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U.S. Supreme Court Ducks Wisconsin Voucher Controversy.

The U.S. Supreme Court has declined to review Wisconsin's voucher law, leaving intact a religious school aid program in Milwaukee.

The high court's Nov. 9 action does not mean that vouchers are constitutional and sets no national precedent. Nevertheless, voucher opponents were disappointed, saying they had hoped the Supreme Court would agree to hear the Jackson v. Benson case and strike down the voucher scheme. Only one justice, Stephen G. Breyer, voted to hear the case.

Americans United helped bring the lawsuit, which challenged a 1995 law in Wisconsin that expanded that state's private school "choice" plan to include religious schools. The program, put in place in 1990, was originally limited to non-sectarian private schools. When it was expanded to include parochial schools, Americans United, the American Civil Liberties Union and education groups filed suit in the Wisconsin courts.

Two state courts struck down the plan as a violation of the church-state separation provisions of the Wisconsin Constitution, but last June the Wisconsin Supreme Court overturned those rulings and upheld the aid scheme.

In a press statement issued Nov. 9, Americans United Executive Director Barry W. Lynn pointed out that the high court's action sets no national precedent. Lynn also predicted that the issue would be back before the Supreme Court soon.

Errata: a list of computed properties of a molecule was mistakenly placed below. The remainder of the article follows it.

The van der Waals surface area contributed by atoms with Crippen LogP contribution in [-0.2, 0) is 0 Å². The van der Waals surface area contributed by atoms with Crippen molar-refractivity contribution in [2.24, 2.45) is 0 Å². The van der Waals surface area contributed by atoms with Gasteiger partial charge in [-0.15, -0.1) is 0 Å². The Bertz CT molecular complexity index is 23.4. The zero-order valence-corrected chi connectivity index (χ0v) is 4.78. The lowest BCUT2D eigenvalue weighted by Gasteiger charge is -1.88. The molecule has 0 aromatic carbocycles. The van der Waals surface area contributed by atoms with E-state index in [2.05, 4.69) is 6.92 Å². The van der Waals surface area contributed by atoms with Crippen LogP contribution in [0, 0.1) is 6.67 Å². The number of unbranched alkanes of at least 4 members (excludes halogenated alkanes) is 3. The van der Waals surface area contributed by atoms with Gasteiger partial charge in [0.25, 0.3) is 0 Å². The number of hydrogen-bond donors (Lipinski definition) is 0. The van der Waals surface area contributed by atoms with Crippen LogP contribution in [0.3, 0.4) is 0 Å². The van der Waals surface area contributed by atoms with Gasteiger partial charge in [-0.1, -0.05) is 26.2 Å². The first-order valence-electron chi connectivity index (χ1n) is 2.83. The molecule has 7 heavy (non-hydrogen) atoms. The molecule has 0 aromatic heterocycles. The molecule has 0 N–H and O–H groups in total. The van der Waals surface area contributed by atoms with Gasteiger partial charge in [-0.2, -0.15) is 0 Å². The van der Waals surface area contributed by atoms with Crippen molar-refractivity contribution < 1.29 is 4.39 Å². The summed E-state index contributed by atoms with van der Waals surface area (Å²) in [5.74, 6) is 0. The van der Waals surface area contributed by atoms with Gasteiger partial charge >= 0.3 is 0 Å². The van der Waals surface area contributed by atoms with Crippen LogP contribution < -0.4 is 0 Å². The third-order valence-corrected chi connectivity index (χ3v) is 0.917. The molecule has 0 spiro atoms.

"Sooner or later the Supreme Court will have to deal with the issue of vouchers," Lynn said. "The justices took a pass today, but they cannot dodge the issue forever."

Continued Lynn, "This action by the court means only that Milwaukee's program may proceed. It does not amount to a high court blessing of tax aid to religious schools."

Lynn noted that other challenges to tax aid for religious schooling in Vermont, Ohio, Maine, Pennsylvania and Arizona are winding their way through state and federal courts and will give the Supreme Court another opportunity to address the issue in the future.

Pro-voucher organizations insisted that the high court's action would spur more voucher activity in the states. The court's refusal to hear the case, said attorney Clint Bolick of the Institute for Justice, "provides a green light for other states to proceed with the most promising education reform on the horizon."
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Publication:Church & State
Date:Dec 1, 1998
Words:364
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